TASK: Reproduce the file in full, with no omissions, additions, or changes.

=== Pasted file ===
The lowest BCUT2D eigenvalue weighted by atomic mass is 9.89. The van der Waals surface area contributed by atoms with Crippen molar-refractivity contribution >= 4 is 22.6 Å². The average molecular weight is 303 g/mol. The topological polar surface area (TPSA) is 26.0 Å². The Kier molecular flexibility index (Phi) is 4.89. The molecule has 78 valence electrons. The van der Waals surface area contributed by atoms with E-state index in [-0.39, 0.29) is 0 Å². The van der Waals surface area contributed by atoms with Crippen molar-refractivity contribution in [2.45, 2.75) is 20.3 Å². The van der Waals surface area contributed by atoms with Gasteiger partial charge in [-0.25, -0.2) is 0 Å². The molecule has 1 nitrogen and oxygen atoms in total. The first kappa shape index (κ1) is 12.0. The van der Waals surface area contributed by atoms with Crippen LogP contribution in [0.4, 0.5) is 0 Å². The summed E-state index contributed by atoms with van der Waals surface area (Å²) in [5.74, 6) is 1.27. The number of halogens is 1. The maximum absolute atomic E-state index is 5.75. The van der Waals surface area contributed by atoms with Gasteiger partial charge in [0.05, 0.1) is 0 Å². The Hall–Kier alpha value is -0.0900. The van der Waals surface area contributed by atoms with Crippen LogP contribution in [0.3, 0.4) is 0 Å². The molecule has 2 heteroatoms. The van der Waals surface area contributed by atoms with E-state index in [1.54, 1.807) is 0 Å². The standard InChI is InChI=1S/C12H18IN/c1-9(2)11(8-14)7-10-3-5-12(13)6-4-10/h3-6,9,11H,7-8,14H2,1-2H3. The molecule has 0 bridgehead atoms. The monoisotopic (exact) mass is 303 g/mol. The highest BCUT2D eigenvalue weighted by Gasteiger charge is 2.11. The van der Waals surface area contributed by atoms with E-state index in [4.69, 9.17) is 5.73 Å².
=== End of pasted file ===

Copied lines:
The lowest BCUT2D eigenvalue weighted by atomic mass is 9.89. The van der Waals surface area contributed by atoms with Crippen molar-refractivity contribution >= 4 is 22.6 Å². The average molecular weight is 303 g/mol. The topological polar surface area (TPSA) is 26.0 Å². The Kier molecular flexibility index (Phi) is 4.89. The molecule has 78 valence electrons. The van der Waals surface area contributed by atoms with E-state index in [-0.39, 0.29) is 0 Å². The van der Waals surface area contributed by atoms with Crippen molar-refractivity contribution in [2.45, 2.75) is 20.3 Å². The van der Waals surface area contributed by atoms with Gasteiger partial charge in [-0.25, -0.2) is 0 Å². The molecule has 1 nitrogen and oxygen atoms in total. The first kappa shape index (κ1) is 12.0. The van der Waals surface area contributed by atoms with Crippen LogP contribution in [0.4, 0.5) is 0 Å². The summed E-state index contributed by atoms with van der Waals surface area (Å²) in [5.74, 6) is 1.27. The number of halogens is 1. The maximum absolute atomic E-state index is 5.75. The van der Waals surface area contributed by atoms with Gasteiger partial charge in [0.05, 0.1) is 0 Å². The Hall–Kier alpha value is -0.0900. The van der Waals surface area contributed by atoms with Crippen LogP contribution in [0.3, 0.4) is 0 Å². The molecule has 2 heteroatoms. The van der Waals surface area contributed by atoms with E-state index in [1.54, 1.807) is 0 Å². The standard InChI is InChI=1S/C12H18IN/c1-9(2)11(8-14)7-10-3-5-12(13)6-4-10/h3-6,9,11H,7-8,14H2,1-2H3. The molecule has 0 bridgehead atoms. The monoisotopic (exact) mass is 303 g/mol. The highest BCUT2D eigenvalue weighted by Gasteiger charge is 2.11. The van der Waals surface area contributed by atoms with E-state index in [4.69, 9.17) is 5.73 Å².